One of the most common concerns of the aging face is the appearance of sagging, wrinkled skin around the neck and jowls. The effects of aging, sun exposure, or even weight loss in the face can cause drooping skin along the jawline and under the chin. You might also start to see those deepening fold lines between the nose and the corner of the mouth. There comes the point when simpler treatments, such as injectable fillers and surface lasers, are no longer enough to make a significant difference in hiding the excess skin laxity. In these cases, the only real option is a facelift and neck lift.
Facelifts and neck lifts are surgical procedures where the skin and underlying tissue layers are “lifted” upward, and the excess sagging skin is removed and tightened, regaining a more youthful appearance. Facelifts are commonly performed under anesthesia, typically through IV sedation (much like during a colonoscopy.) Under anesthesia, incisions are hidden around the ear, and from that approach, the tissue below the skin is “lifted up” with buried sutures and anchored higher in the front and back of the ear. A significant amount of excess skin is removed, matching the incision around the ear. The underlying tissue lifted is called the SMAS fascia, which is basically the structure that supports the face and is unlike stretchable skin. It has high tensile strength. This high-strength fascia is what gives facelifts and neck lifts longevity for years of improvement.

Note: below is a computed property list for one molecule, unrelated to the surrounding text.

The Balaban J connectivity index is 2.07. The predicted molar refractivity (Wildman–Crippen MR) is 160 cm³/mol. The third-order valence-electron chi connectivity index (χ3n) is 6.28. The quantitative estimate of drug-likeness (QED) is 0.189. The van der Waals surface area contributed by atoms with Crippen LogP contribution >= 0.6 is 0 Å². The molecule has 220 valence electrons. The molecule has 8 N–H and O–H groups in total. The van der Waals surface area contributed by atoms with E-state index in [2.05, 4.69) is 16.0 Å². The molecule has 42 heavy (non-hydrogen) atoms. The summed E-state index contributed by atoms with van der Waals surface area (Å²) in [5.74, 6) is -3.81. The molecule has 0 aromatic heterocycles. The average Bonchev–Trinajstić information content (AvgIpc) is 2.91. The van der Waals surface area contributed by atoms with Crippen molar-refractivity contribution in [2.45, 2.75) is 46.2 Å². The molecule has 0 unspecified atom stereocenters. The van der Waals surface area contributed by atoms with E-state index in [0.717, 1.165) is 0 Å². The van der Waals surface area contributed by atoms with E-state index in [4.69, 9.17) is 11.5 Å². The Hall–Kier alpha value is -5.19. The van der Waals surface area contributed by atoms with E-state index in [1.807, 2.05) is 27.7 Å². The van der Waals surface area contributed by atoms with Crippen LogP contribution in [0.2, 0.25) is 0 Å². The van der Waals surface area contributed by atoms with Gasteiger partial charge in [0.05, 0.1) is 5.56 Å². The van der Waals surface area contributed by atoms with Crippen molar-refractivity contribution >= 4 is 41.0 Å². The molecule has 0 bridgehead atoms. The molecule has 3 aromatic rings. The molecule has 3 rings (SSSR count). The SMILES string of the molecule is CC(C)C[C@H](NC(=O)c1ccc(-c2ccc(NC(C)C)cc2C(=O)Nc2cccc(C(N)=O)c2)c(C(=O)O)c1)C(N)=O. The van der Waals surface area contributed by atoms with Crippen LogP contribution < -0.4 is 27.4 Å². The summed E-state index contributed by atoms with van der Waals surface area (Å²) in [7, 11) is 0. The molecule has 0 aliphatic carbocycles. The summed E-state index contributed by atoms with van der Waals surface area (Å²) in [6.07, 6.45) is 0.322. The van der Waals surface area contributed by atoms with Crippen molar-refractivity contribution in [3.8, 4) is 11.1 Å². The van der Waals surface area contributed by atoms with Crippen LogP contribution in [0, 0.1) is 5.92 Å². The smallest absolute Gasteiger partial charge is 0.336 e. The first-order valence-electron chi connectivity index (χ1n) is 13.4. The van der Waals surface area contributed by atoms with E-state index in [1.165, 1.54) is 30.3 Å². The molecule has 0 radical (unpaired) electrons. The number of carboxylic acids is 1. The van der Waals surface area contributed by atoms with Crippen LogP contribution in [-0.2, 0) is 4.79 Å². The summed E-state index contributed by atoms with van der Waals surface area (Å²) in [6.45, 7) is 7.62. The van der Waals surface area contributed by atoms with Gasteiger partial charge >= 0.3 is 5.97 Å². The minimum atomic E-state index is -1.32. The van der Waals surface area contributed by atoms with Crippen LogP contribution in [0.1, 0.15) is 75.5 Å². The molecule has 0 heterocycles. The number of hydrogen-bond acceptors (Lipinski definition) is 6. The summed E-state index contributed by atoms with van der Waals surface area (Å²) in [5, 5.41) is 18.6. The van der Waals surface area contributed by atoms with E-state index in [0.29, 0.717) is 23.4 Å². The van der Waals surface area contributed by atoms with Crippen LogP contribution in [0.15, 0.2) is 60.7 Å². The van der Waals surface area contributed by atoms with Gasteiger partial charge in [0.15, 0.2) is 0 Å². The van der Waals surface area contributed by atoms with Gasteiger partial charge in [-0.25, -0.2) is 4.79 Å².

Prime candidates for a facelift/neck lift are patients who are forming excess skin under the jawline (jowls) or wrinkly, hanging skin under the chin or neck. It is often better to address the problem at an earlier age when it is first noticed rather than wait until the skin is hanging. Depending on the situation, facelifts are performed in men and women beginning in their 40s or 50s, but it can be done as late as in their 80s if their overall health is generally good.
What Type of Results Can I Expect?